deficiency where the activity of selenium containing antioxidative enzymes is impaired. Less
compelling evidence exists of a role for iodide as an antioxidant in the breast. However the
Japanese experience may indicate a protective effect against breast cancer for an iodine rich
seaweed containing diet. Similarly thyroid autoimmunity may also be associated with improved
prognosis. Whether this phenomenon is breast specific and its possible relationship to iodine or
selenium status awaits resolution.”
Iodine can react with double bonds on lipids such as polyunsaturated fatty acids rendering them
less reactive to ROS. Polyunsaturated fatty acids such as arachidonic acid which is known to play a
role in intracellular signalling in the thyroid contains four double bonds and can be easily oxidised
and thus contribute to increased lipid peroxidation . It has been postulated that formation of
iodolipids such as iodolactones or iodoaldehydes represents a form of thyroidal autoregulation 
which may be the mode of action of iodide inhibition of thyroidal function in the Wolff-Chaikoff effect
[6,34,35]. While lower doses of iodide are necessary substrates for TPO mediated conversion into
I2, iodinated compounds (so called XI) at high doses may exert inhibitory effects on adenylate-
cyclase, NADPH-oxidase and TPO activities [6,35]. This effect seems to require oxidation of I− to I2
as inhibitors of TPO or I− trapping can reverse the inhibitory effect .
A role for iodide as an antioxidant possibly through a protective action of iodolipids as described for
the thyroid has been suggested [64–66]. This is on the basis of a shared iodide concentrating
mechanism in both thyroid and breast as well as a requirement for an iodide oxidation system to
provide for the formation of iodoamino acids leading to thyroid hormone formation in the thyroid and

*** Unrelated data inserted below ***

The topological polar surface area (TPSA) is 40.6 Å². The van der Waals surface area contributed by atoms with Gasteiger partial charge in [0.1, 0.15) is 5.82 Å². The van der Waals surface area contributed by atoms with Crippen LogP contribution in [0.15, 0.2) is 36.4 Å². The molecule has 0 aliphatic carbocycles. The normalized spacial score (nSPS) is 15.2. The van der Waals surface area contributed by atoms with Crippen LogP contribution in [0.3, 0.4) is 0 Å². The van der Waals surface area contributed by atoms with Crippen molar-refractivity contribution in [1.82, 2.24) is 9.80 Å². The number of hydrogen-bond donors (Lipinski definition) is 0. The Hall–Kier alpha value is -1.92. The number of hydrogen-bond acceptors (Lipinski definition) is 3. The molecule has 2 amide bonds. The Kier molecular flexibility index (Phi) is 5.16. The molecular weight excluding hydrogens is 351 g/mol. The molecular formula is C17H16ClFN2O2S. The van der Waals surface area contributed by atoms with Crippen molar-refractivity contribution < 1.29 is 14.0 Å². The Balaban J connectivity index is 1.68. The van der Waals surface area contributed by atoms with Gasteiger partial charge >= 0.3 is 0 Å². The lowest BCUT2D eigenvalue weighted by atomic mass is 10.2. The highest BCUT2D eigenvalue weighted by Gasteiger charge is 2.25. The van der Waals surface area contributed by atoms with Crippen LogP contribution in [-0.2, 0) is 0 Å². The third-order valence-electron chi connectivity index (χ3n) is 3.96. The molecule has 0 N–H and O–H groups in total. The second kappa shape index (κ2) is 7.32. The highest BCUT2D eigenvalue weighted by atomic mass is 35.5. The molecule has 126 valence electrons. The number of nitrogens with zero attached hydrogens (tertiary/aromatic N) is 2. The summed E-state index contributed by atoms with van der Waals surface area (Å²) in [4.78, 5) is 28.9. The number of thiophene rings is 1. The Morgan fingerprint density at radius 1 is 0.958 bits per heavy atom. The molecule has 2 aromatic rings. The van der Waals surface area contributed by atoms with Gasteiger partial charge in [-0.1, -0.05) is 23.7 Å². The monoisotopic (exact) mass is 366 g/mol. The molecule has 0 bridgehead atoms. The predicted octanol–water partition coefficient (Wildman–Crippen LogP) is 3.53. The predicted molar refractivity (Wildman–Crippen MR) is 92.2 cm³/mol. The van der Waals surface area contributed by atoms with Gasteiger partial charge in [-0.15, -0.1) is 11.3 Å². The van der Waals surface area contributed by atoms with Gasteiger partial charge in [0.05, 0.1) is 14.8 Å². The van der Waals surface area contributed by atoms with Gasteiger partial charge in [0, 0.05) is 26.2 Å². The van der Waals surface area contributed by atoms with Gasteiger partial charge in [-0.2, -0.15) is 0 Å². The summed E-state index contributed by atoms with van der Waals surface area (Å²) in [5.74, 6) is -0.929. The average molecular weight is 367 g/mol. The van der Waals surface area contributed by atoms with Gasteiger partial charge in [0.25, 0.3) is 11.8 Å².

to iodinated milk proteins by the breast necessary for neonatal nutrition [50–52]. Figure 3 shows in
cartoon form the uptake of I− by the breast and its incorporation into iodoproteins. When taken into
the breast I− is incorporated into lactoproteins presumably as a result of organification into I2 by
lactoperoxidases [57,66]. These iodoproteins together with free I− are secreted in breast milk. As
mentioned elsewhere in this communication, I− may also be incorporated into iodolipids such as
iodolactones or iodoaldehydes which in the thyroid have been shown to possess antiproliferative
properties. To date there is no evidence that a similar effect is produced in the breast.
Sustainability of the increased watersoluble anti-oxitave status (ACW) in tear fluid taken without
stimulation after iodide-iontophoresis in Bad Hall
Griebenow S, Rieger G, Horwath-Winter J, Schmut O
Spektrum Augenheilkd (2006) 20/1:7-8. [article in German]
Background. The tear fluid contains antioxidative protective mechanisms. By the attack of free
radicals, arising by influence of ozone, UV light, smog, smoking, etc., these antioxidative protective
mechanisms can be destroyed. The so-called environmental induced dry eye can arise by the
damage of the tear-fluid compounds by oxidative stress.
In earlier studies, we pointed out that the antioxidative status can be positively influenced by the
supply of the oxygen radical scavenger iodide taken up in the course of a cure in Bad Hall. The
sustainability of the increased antioxidative capacity was examined after ophthalmo-iodine-
iontophoresis-treatments had been carried out.
Method. For the investigation of sustainability, 21 patients after 6 months and 18 patients after 9
months were measured out of a group of 23 patients. The analysis of the ACW value was carried
out by photochemoluminescence.
Results. It is evident that ACW values in the tear fluid were still increased significantly 6 months
after therapy for patients with a three-week eye treatment duration.
Conclusion. The more than 6 month improvement of the antioxidative capacity in the tear liquid
underlines the important value of this ophthalmo-iodide-iontophoresis treatment for patients with a
dry eye condition.
Iodide protects hyaluronate from oxidative stress
Schmut O, Rieger G, Winkler R, Griebenow S, Wachswender C, Horwath-Winter J
Spektrum Augenheilkd (2004) 18/6: 294-7 [article in German]
Background: H2O2 and free radicals are responsible for damaging reactions by oxidative stress. It
was investigated whether iodide can destroy H2O2 and a protection against oxidative stress can be
obtained by this reaction.
Materials and methods: The decrease of H2O2 concentrations in physiological buffer solutions by
addition of iodide was determined by titration with KMnO4. By viscometry the protecting activity of
iodide on hyaluronate solutions against oxidative degradation by H2O2 was measured.